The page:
Especially in the last year, we’ve seen a lot of supposedly real Shelton Haynes portrayals appear online. That’s inexplicable, given that the man’s not a chameleon. He’s real, but most recently, his Hampton alumni newsletter, nudges out a whole new, almost surreal persona. One Roosevelt Islander calls it, “Another sad display of complete delusional self-promotion…”
But does that doesn’t do it justice?
by David Stone
Hampton University’s October 2023 Alumni newsletter features Alumni Highlight: Shelton Haynes ’00. The positive here is that it overturns my doubts about whether Haynes really graduated, but the rest is like swimming in soup. Alphabet soup and without a spoon.
Would the Real Shelton Haynes Please Stand Up?
Is this the RIOC President/CEO we know? Or is it the man who 92% of Roosevelt Islanders want out in a recent survey? Let’s take a look at the guy in the newsletter.
- “While studying, Haynes began his own business as an on-campus barber. In those barbershop conversations, Haynes developed a strong emotional intelligence and increased networking– all the tools necessary to make a President and CEO of a major organization.”
RIOC is, of course, not “a major organization.” It’s a barely controllable, bloated NYS patronage dump. In fairness, it may be harder to manage than a major organization when you consider the herding cats analogy. Herding a corral hobbled by underachievers in high places earning way too much money…?
That sounds hard.
Sadly, though, Haynes never brought his barbering skills to Roosevelt Island. There’s no competition.
But are “…a strong emotional intelligence and increased networking– all the tools necessary to make a President and CEO of a major organization…?” Is it possible the writer missed a couple of attributes there? Oh, like leadership skills, imagination, integrity, openness, that sort of thing.
- “I refer back to emotional intelligence because people did not understand that value, especially in these senior leadership roles,” he says, showing his early penchant forward forward-thinking.
But Daniel Goleman published his landmark Emotional Intelligence in 1997, three years before Haynes’s graduation. It’s possible that a few others besides our pioneer understood “that value.”
- “Haynes shared that he feels it is a privilege and responsibility to hold his current position. ‘I can walk in any room and feel comfortable. I don’t change my voice, and I don’t cower. I go into each room to provide an understanding that I belong.’”
Really? Which rooms?
- “When we spoke with Haynes on his listing in the 2022 and 2023 Manhattan Power 100 list, he shared that he had no idea how he made the list.”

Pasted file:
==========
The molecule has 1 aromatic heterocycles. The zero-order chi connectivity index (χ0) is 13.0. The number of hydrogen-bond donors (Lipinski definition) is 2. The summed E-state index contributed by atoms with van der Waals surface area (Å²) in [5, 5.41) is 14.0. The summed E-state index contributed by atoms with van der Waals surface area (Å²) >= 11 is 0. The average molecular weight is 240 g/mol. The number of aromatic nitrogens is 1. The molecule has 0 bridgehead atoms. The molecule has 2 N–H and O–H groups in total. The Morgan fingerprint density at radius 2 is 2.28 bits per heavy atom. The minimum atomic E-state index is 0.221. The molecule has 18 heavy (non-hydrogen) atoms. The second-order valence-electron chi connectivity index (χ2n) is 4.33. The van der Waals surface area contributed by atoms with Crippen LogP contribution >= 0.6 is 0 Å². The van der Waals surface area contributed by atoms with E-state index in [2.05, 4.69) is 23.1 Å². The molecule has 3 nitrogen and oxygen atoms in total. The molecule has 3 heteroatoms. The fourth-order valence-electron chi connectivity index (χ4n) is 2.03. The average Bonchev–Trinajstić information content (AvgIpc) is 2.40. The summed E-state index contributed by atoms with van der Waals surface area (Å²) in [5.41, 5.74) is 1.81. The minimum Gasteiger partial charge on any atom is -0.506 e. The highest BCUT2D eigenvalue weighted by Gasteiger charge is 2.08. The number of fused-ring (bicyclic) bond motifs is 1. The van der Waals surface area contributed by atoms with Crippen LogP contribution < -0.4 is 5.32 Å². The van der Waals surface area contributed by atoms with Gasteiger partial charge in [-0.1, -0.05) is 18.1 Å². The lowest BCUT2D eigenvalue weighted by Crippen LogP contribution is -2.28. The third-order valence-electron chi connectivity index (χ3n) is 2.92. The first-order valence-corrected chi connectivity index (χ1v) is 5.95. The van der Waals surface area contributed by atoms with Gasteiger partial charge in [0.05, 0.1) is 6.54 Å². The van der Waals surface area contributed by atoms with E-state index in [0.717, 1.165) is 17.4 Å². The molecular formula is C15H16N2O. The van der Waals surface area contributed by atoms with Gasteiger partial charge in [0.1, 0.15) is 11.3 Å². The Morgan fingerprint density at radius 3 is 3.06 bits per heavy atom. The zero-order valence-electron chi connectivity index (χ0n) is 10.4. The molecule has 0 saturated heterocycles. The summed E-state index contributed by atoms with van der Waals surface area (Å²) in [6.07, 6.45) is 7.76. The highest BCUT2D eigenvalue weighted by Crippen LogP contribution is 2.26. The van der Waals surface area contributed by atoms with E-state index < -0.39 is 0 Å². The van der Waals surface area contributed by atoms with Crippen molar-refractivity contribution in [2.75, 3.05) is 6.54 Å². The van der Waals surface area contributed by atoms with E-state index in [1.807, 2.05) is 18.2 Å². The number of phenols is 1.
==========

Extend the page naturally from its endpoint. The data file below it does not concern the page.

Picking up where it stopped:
But one reader objected: “To get on these lists, someone has to nominate you- your mom, a friend, or a coworker. We can guess he probably nominated himself.” Considering Haynes’s lack of achievements and his lawsuit playing the race card as a helpless victim, nothing registers as the sign of power in Manhattan – Kansas or New York.
- “‘I’m the first person from my corporation who has been a part of it, to be honest,’ Haynes boasts. ‘And the very real answer is without tallying ourselves, the work will show. And so, for me, just paying it forward is a big deal to me.'”
File under things that make you say, “What?”
- “Haynes adds that young black men aspiring to be CEOs and thought leaders should establish their goals, cultivate a strong work ethic, and never underestimate the power of mentorship, networking, and embracing challenges.”
If “power of mentorship” didn’t make you gasp, you probably don’t know that, according to multiple sources and lawsuits filed against him, Haynes secretly recorded a phone call with his mentor, Susan Rosenthal, and played it back for other African-American co-workers at RIOC to undermine her.
That recording played a major role in her being fired, and guess who got her job?
When you think about it, in a twisted way, that may be one result of the power of mentoring, especially for the mentee.
- “As a student of his craft, Haynes believes not only is it his duty to serve the community but a calling that has led to a fulfilled life.”
That “fulfilled life” now includes an extended medical leave as he deals with stress from perceived racial discrimination and a floundering state agency awash in chaos and agitation.
The larger story though is that, while the alumni article is so disjointed it barely misses surreal, you can read from it that Haynes knows what doing the right thing is. He’s so close. Maybe a life-changing turnaround is possible.
Unlikely, but possible.